This writ of certiorari brings to us only the question of the violation by the Kansas legislation of the Fourteenth Amendment. The coverage of the Kansas statute is a matter solely for the determination of Kansas. Allen-Bradley Local v. Board, 315 U. S. 740 , 315 U. S. 747 ; United States v. Texas, 314 U. S. 480 , 314 U. S. 487 . In this case, evidence was introduced as to the deficiencies in certain particulars of petitioners' compounds as compared with whole milk products. The findings of the commissioner who acted for the Supreme Court of Kansas appear in State v. Sage Stores Co., 157 Kan. 430, 141 P.2d 655. His conclusions which were accepted by the court as to the properties of petitioners' compound may be gauged by his finding 53, State v. Sage Stores Co., 157 Kan. at 449, 450, 141 P.2d at 681.
"Defendant's product is wholesome, nutritious and harmless, in the sense that it contains nothing of a toxic nature, but it is inferior to evaporated whole milk in the content of fatty acids, phospholipins, sterols, and Vitamins E and K, all of which are essential in human nutrition, with the probable exception of Vitamin E in the diet of infants. In addition, evaporated whole milk contains a superior growth-promoting property, found in butterfat and not in cottonseed oil, essential to the optimum growth of infants."
"These deficiencies in defendant's product, as compared to evaporated whole milk, are largely made up from other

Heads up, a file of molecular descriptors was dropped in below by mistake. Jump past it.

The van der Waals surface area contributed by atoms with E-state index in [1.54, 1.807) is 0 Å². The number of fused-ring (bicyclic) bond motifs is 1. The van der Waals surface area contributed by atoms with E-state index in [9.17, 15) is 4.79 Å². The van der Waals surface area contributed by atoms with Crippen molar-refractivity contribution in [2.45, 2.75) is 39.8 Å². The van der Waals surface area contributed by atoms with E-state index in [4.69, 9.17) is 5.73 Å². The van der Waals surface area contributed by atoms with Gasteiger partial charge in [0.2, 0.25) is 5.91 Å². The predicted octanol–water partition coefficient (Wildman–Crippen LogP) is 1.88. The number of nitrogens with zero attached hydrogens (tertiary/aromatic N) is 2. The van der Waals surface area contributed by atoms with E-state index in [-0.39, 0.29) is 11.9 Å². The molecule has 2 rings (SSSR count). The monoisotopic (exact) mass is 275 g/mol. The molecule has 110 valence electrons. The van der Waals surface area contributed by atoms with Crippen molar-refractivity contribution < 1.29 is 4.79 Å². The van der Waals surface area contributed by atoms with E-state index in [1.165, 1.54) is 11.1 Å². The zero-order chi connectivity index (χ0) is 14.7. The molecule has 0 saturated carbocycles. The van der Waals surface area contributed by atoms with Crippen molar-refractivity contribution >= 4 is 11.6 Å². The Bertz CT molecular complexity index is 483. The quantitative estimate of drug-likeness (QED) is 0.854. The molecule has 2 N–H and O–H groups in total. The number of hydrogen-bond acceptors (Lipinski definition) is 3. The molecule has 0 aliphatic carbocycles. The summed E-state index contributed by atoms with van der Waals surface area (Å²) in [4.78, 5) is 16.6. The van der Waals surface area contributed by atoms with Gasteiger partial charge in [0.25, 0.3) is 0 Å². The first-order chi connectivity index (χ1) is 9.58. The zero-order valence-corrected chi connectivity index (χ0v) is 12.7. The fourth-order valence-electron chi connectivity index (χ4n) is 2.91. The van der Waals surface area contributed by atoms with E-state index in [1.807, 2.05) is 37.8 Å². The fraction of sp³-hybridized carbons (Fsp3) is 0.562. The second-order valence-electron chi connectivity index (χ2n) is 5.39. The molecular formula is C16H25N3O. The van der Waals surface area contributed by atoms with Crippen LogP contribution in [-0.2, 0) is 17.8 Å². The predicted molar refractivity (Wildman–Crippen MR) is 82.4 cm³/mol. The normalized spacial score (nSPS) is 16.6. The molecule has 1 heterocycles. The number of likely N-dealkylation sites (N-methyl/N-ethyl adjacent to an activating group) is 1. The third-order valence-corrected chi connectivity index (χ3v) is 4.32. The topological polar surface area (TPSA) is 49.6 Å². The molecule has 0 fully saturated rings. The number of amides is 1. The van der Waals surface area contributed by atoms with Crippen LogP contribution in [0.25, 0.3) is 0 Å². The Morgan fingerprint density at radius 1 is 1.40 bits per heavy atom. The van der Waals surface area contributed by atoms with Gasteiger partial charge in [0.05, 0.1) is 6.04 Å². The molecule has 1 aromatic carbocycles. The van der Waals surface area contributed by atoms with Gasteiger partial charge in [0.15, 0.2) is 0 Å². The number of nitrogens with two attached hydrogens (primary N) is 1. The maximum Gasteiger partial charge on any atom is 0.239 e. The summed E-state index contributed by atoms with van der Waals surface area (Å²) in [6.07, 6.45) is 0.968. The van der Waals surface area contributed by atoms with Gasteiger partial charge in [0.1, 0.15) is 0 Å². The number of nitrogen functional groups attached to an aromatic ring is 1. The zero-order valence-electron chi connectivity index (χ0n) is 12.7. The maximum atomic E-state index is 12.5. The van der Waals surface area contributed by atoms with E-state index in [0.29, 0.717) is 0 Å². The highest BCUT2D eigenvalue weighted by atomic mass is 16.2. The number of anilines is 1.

sources when the product is used as a substitute for whole milk or evaporated whole milk in the diet of adults who consume a varied diet. When defendant's product is used as a substitute for whole milk or evaporated whole milk in the diet of infants and children who do not consume a varied diet, such deficiencies are not made up, and the diet is partially inadequate. Defendant's product does 'get into the channels of infant nutrition.'"
It was also determined by the commissioner and approved by the court that one purpose of the legislature was the prevention of fraud and deception in the sale of these compounds. State v. Sage Stores Co., 157 Kan. 404, 412, 413, 141 P.2d 655.
As a consequence of this evidence, findings of fact and conclusions of law, the rational basis for the action of the legislature in prohibiting the sale, or keeping for sale, of the compounds is even more definite and clear than in Carolene Products Co. v. United States, decided today. Since petitioners' products had the taste, consistency, color, and appearance of whole milk products, we need not consider the validity of the Kansas act as applied to compounds which are readily distinguishable from whole milk compounds. Reference is made to part "Third" of the Carolene opinion for a discussion as to whether or not a prohibition of these products violates due process.
In our opinion, the Kansas legislation did not violate the Fourteenth Amendment.
MR. JUSTICE BLACK and MR. JUSTICE, DOUGLAS concur in the result.